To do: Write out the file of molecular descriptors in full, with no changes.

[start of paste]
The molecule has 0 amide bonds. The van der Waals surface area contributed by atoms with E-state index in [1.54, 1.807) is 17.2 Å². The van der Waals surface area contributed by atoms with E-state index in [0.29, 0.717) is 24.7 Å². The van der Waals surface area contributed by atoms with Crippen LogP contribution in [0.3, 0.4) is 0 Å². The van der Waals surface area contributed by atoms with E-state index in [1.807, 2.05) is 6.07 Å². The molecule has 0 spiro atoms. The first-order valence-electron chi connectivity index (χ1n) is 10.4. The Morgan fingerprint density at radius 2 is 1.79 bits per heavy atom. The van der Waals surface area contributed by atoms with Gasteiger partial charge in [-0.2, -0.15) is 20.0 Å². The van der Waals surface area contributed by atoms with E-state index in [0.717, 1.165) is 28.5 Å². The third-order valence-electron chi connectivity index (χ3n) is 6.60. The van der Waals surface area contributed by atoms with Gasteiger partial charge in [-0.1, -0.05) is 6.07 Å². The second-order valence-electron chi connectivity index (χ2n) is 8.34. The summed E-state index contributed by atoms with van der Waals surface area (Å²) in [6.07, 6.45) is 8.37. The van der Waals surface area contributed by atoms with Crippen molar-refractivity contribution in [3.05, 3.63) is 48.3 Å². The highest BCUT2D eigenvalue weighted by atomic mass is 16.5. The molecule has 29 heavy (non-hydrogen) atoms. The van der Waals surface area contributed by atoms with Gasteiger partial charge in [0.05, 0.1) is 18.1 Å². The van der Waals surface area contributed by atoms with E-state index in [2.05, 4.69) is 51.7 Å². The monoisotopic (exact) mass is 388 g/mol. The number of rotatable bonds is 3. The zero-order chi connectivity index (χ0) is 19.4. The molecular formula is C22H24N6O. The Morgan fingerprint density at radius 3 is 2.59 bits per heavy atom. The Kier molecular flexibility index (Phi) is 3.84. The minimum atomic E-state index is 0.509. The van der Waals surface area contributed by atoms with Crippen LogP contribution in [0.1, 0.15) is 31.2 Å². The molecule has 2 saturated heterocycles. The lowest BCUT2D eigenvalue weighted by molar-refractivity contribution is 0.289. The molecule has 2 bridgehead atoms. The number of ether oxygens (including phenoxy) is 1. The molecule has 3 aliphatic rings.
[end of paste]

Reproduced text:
The molecule has 0 amide bonds. The van der Waals surface area contributed by atoms with E-state index in [1.54, 1.807) is 17.2 Å². The van der Waals surface area contributed by atoms with E-state index in [0.29, 0.717) is 24.7 Å². The van der Waals surface area contributed by atoms with Crippen LogP contribution in [0.3, 0.4) is 0 Å². The van der Waals surface area contributed by atoms with E-state index in [1.807, 2.05) is 6.07 Å². The molecule has 0 spiro atoms. The first-order valence-electron chi connectivity index (χ1n) is 10.4. The Morgan fingerprint density at radius 2 is 1.79 bits per heavy atom. The van der Waals surface area contributed by atoms with Gasteiger partial charge in [-0.2, -0.15) is 20.0 Å². The van der Waals surface area contributed by atoms with E-state index in [0.717, 1.165) is 28.5 Å². The third-order valence-electron chi connectivity index (χ3n) is 6.60. The van der Waals surface area contributed by atoms with Gasteiger partial charge in [-0.1, -0.05) is 6.07 Å². The second-order valence-electron chi connectivity index (χ2n) is 8.34. The summed E-state index contributed by atoms with van der Waals surface area (Å²) in [6.07, 6.45) is 8.37. The van der Waals surface area contributed by atoms with Crippen molar-refractivity contribution in [3.05, 3.63) is 48.3 Å². The highest BCUT2D eigenvalue weighted by atomic mass is 16.5. The molecule has 29 heavy (non-hydrogen) atoms. The van der Waals surface area contributed by atoms with Gasteiger partial charge in [0.05, 0.1) is 18.1 Å². The van der Waals surface area contributed by atoms with E-state index in [2.05, 4.69) is 51.7 Å². The monoisotopic (exact) mass is 388 g/mol. The number of rotatable bonds is 3. The zero-order chi connectivity index (χ0) is 19.4. The molecular formula is C22H24N6O. The Morgan fingerprint density at radius 3 is 2.59 bits per heavy atom. The Kier molecular flexibility index (Phi) is 3.84. The minimum atomic E-state index is 0.509. The van der Waals surface area contributed by atoms with Crippen LogP contribution in [0.1, 0.15) is 31.2 Å². The molecule has 2 saturated heterocycles. The lowest BCUT2D eigenvalue weighted by molar-refractivity contribution is 0.289. The molecule has 2 bridgehead atoms. The number of ether oxygens (including phenoxy) is 1. The molecule has 3 aliphatic rings.